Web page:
Picking a hiking shoe can be a VERY tough decision.
After spending a summer working and hiking in Glacier with some Walmart brand sneakers, I knew I needed to get myself a pair of dedicated hiking shoes.
So, after literal months of trying out different shoes, I eventually settled on the Merrell Moab 2. I purchased them in late 2018, and I still own them (and wear them) to this day. They are amazing.
In this review, I want to talk about the pros (and cons!) of this legendary shoe. To be frank, there’s a reason the Moab 2 is one of the most popular picks for day hikers.
Let’s jump into it.
Great for Everything
So first off, I want to preface this by saying I wear these literally every single day.
No, I don’t mean that I’m hiking on the daily, I mean that I wear them out and about. For errands, adventuring around the city, meeting up with friends, etc.
If a situation doesn’t call for a “more fancy” type of footwear, I throw on my Merrell’s.
Still Going Strong
So, despite nearly four years of daily use, these resilient shoes are still going strong.
Sure, they’ve accumulated dozens of micro-scratches, there’s some fraying along the leather, and some of the labels have all but faded away.
Regardless, they still fit well and keep my feet comfortable, so that’s a win in my book. I’ll dive into more detail on longevity and durability later on in the article.
Soft & Supportive
When I was first shopping for hiking shoes, I was worried they wouldn’t be comfortable.
Unsurprisingly, I was dead wrong. Whether I’m out for a dozen-mile day hike or just walking down to the market for groceries, my feet generally feel pretty good in these shoes.
The Moab 2 offers what I’d consider moderate cushioning on all sides. The soles offer a feel that is equal parts soft yet still “solid”.
The padding is rather thick, leaving me with a feeling of being a little taller when I initially put them on. Initially, it felt quite odd compared to my previous shoes, but I adapted quickly.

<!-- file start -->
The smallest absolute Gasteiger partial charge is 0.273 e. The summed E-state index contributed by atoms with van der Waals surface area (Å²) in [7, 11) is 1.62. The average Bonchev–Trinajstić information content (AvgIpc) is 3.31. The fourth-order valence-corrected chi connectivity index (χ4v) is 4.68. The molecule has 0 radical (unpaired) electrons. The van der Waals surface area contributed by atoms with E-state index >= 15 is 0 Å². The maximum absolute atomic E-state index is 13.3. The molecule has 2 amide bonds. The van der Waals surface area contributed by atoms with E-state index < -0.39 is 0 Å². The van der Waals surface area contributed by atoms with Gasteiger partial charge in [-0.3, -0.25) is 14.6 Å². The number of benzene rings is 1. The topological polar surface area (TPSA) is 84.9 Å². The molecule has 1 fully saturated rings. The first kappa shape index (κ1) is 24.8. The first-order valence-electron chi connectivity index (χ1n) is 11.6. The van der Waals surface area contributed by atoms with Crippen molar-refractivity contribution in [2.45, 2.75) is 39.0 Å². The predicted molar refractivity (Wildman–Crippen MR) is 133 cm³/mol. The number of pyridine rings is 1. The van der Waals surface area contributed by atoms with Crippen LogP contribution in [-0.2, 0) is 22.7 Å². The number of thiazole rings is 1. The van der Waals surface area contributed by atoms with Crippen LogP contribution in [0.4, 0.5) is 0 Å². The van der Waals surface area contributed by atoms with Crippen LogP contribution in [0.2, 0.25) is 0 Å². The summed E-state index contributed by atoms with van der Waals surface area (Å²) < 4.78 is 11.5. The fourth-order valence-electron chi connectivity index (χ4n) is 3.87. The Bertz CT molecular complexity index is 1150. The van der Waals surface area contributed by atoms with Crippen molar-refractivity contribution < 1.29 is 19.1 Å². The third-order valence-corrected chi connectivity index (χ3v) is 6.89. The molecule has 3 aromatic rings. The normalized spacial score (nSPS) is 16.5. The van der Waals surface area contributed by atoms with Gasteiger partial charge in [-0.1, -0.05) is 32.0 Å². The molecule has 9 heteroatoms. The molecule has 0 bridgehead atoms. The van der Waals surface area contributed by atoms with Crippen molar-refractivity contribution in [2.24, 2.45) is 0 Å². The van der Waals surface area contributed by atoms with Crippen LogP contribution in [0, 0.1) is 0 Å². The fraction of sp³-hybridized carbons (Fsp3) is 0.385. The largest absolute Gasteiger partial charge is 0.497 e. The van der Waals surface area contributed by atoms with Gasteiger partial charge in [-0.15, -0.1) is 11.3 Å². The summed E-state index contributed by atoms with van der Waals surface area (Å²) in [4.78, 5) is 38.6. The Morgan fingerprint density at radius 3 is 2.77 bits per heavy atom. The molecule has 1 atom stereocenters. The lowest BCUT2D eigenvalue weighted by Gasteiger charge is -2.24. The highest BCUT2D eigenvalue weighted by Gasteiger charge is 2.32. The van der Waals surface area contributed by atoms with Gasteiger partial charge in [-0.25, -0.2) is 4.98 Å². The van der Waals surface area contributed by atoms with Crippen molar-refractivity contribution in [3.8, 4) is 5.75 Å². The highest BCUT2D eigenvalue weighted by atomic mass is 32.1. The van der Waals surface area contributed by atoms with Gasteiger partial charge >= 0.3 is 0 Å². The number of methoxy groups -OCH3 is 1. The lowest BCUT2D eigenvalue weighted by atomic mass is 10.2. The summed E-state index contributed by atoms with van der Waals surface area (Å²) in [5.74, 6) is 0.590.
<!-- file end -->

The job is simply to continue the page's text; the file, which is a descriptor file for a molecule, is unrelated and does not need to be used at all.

As for the tongue, it’s heavily padded, allowing you to lace up nice and tight without feeling discomfort from the laces.
Arch support was another strong characteristic. Maybe my previous shoes were just garbage-tier quality (well, they were from Walmart), but I found the Moab’s to really “mold” to my foot arch.
The support left my feet feeling comfortable but still firmly planted and I didn’t suffer from my feet sliding around while walking.
Made for Day Hikes
Now, I will be honest, I don’t think these shoes are suited for extremely long distances.
A day hike is perfectly fine, but for prolonged trips, feet pain may eventually creep in.
After doing a few 15 mile trails, my feet would suffer from quite a bit of aching. I don’t think I’d want attempt a multi-day backpacking trip with these.
Despite the aforementioned foot aches after very long hikes, I never had a single issue with blisters.
Literally nothing. In the summer, I frequently crush a few dozen miles a week in the mountains, and I never have any blisters at all.
Either I’m really lucky or these shoes are just that well built.
As for weight, it’s not a factor that I even considered when purchasing these, but I’ve since been enlightened as to why weight is important.
Not a Trailrunner
If you’re looking for trailrunners, the Moab 2 isn’t the pick.
I have the ventilated version, which runs around 2lbs (907g), substantially heavier than any shoe built for speed.
Lightweight but Sturdy
However, I do think these capture the perfect blend of lightweight but sturdy.
They’re not egregiously heavy, but they’re also not thin shoes with little underfoot protection.
You can still move fairly quickly with these Merrell’s, but you won’t have to sacrifice foot safety or comfort to do so.
On the Trail